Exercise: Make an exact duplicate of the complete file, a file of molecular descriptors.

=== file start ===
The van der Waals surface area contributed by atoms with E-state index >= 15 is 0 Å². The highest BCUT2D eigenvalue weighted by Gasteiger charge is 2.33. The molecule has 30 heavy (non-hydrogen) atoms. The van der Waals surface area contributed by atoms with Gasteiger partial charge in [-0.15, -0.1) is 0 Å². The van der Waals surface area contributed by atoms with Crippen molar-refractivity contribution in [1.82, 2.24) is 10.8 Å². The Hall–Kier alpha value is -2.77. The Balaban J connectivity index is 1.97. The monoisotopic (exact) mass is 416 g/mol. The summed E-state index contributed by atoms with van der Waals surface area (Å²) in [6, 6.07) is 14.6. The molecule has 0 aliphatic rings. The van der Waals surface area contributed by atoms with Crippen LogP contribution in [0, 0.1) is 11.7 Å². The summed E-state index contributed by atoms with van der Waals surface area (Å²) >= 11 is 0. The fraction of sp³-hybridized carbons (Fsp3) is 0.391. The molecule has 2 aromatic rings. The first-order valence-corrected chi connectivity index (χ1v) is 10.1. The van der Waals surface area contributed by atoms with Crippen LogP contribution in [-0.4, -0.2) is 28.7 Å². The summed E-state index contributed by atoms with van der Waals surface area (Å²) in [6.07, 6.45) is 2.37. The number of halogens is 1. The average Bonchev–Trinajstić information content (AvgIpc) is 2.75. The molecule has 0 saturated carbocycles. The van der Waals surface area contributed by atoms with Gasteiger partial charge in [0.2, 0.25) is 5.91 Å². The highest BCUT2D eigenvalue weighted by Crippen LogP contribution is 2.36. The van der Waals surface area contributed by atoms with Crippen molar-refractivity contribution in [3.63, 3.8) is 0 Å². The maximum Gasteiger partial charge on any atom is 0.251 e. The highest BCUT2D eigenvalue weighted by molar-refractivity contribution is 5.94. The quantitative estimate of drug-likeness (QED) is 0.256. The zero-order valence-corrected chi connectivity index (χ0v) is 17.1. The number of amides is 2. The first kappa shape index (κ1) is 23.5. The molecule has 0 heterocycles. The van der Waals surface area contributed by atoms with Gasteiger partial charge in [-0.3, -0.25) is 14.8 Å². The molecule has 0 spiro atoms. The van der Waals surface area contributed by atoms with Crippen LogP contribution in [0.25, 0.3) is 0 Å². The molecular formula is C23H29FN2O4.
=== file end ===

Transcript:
The van der Waals surface area contributed by atoms with E-state index >= 15 is 0 Å². The highest BCUT2D eigenvalue weighted by Gasteiger charge is 2.33. The molecule has 30 heavy (non-hydrogen) atoms. The van der Waals surface area contributed by atoms with Gasteiger partial charge in [-0.15, -0.1) is 0 Å². The van der Waals surface area contributed by atoms with Crippen molar-refractivity contribution in [1.82, 2.24) is 10.8 Å². The Hall–Kier alpha value is -2.77. The Balaban J connectivity index is 1.97. The monoisotopic (exact) mass is 416 g/mol. The summed E-state index contributed by atoms with van der Waals surface area (Å²) in [6, 6.07) is 14.6. The molecule has 0 aliphatic rings. The van der Waals surface area contributed by atoms with Crippen LogP contribution in [0, 0.1) is 11.7 Å². The summed E-state index contributed by atoms with van der Waals surface area (Å²) >= 11 is 0. The fraction of sp³-hybridized carbons (Fsp3) is 0.391. The molecule has 2 aromatic rings. The first-order valence-corrected chi connectivity index (χ1v) is 10.1. The van der Waals surface area contributed by atoms with Crippen LogP contribution in [-0.4, -0.2) is 28.7 Å². The summed E-state index contributed by atoms with van der Waals surface area (Å²) in [6.07, 6.45) is 2.37. The number of halogens is 1. The average Bonchev–Trinajstić information content (AvgIpc) is 2.75. The molecule has 0 saturated carbocycles. The van der Waals surface area contributed by atoms with Gasteiger partial charge in [0.2, 0.25) is 5.91 Å². The highest BCUT2D eigenvalue weighted by Crippen LogP contribution is 2.36. The van der Waals surface area contributed by atoms with Crippen molar-refractivity contribution in [3.63, 3.8) is 0 Å². The maximum Gasteiger partial charge on any atom is 0.251 e. The highest BCUT2D eigenvalue weighted by molar-refractivity contribution is 5.94. The quantitative estimate of drug-likeness (QED) is 0.256. The zero-order valence-corrected chi connectivity index (χ0v) is 17.1. The number of amides is 2. The first kappa shape index (κ1) is 23.5. The molecule has 0 heterocycles. The van der Waals surface area contributed by atoms with Gasteiger partial charge in [-0.3, -0.25) is 14.8 Å². The molecule has 0 spiro atoms. The van der Waals surface area contributed by atoms with Crippen LogP contribution in [0.25, 0.3) is 0 Å². The molecular formula is C23H29FN2O4.